Our last post gave an overview of several cloud storage solutions for your PDF files. While we generally like all of these services, many users may also find it useful to just use an existing web-based email service (like Gmail, Yahoo, or Microsoft’s new Outlook.com) to archive and preserve copies of their PDF files. This is also a viable alternative if your company or organization has a firewall or policy restriction when using the other services; this method just uses email to send PDF files.
Let’s take a look at a simple procedure at how a user with Win2PDF and a basic Gmail account can make a backup PDF file every time to print out a paper copy of a file. [Note: we like Gmail because it indexes PDF files for search. You can search your Gmail account for any text that resides within the PDF file. In addition, you can automatically label the incoming emails to archive them without filling up your regular inbox. Other web mail accounts will do similar things, but our example uses Gmail for these reasons.]
For this example, make sure you have Win2PDF installed on your computer and have a active Gmail account. Then do the following:
1. Select your paper printer to be the default printer on your computer
2. Print to Win2PDF and select ‘Print file’ and ‘Send file’ (and ‘Delete after sending’ if you don’t want to keep a local copy of the PDF on your PC)
3. A copy of the print will be sent to the default paper printer that you set up in step 1, but you will also create a PDF file that you can email to a Gmail account.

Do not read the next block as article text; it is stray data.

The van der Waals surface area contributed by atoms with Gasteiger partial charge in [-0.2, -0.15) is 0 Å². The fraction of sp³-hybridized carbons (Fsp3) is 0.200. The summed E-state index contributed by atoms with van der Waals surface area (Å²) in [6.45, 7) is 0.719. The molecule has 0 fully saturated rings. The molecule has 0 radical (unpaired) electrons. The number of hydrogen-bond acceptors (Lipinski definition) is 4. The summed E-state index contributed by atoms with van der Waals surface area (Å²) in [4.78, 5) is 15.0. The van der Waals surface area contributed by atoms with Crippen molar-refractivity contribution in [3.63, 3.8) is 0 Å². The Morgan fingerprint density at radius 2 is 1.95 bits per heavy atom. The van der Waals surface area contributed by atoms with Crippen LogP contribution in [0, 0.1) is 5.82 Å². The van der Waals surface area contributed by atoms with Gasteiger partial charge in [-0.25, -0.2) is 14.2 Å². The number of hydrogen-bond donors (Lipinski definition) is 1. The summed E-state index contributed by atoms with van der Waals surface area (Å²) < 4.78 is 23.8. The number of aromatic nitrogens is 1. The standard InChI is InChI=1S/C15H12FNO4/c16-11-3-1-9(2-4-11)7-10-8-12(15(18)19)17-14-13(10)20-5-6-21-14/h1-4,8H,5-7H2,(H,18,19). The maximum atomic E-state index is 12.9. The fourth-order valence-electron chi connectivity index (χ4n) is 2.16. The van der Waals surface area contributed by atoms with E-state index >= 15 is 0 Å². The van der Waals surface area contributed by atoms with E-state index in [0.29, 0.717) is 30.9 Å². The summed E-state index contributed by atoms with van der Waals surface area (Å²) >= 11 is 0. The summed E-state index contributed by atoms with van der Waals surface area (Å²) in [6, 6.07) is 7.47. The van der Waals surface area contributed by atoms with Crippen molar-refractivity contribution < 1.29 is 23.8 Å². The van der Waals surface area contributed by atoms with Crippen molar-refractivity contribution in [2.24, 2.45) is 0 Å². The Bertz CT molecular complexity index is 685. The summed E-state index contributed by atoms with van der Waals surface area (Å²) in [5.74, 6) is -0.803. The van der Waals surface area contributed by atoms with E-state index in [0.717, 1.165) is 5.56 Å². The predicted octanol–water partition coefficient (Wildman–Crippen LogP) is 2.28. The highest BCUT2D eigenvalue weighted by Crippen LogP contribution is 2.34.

4. In Gmail, create a filter that matches your typical email and way of storing files. For example:
– From “email@example.com <mailto:firstname.lastname@example.org>”
– Subject has the words “pdf” and “invoice”
– check “has attachment”
and then after filtering, you can
– apply a tag (e.g. “Invoices”)
– mark as read
– skip the inbox
And that’s it… This will automatically create a backup of your printed paper documents off-site in your Gmail account. And they won’t clutter up your inbox — they’ll just be archived in with a label that you can reference in the future. And you will be able to use Google’s search features to find these documents in the future — and Gmail allows you to search for text within the PDF files.
Next week we’ll conclude this series by looking at how the different services and methods compare for PDF users… Stay tuned…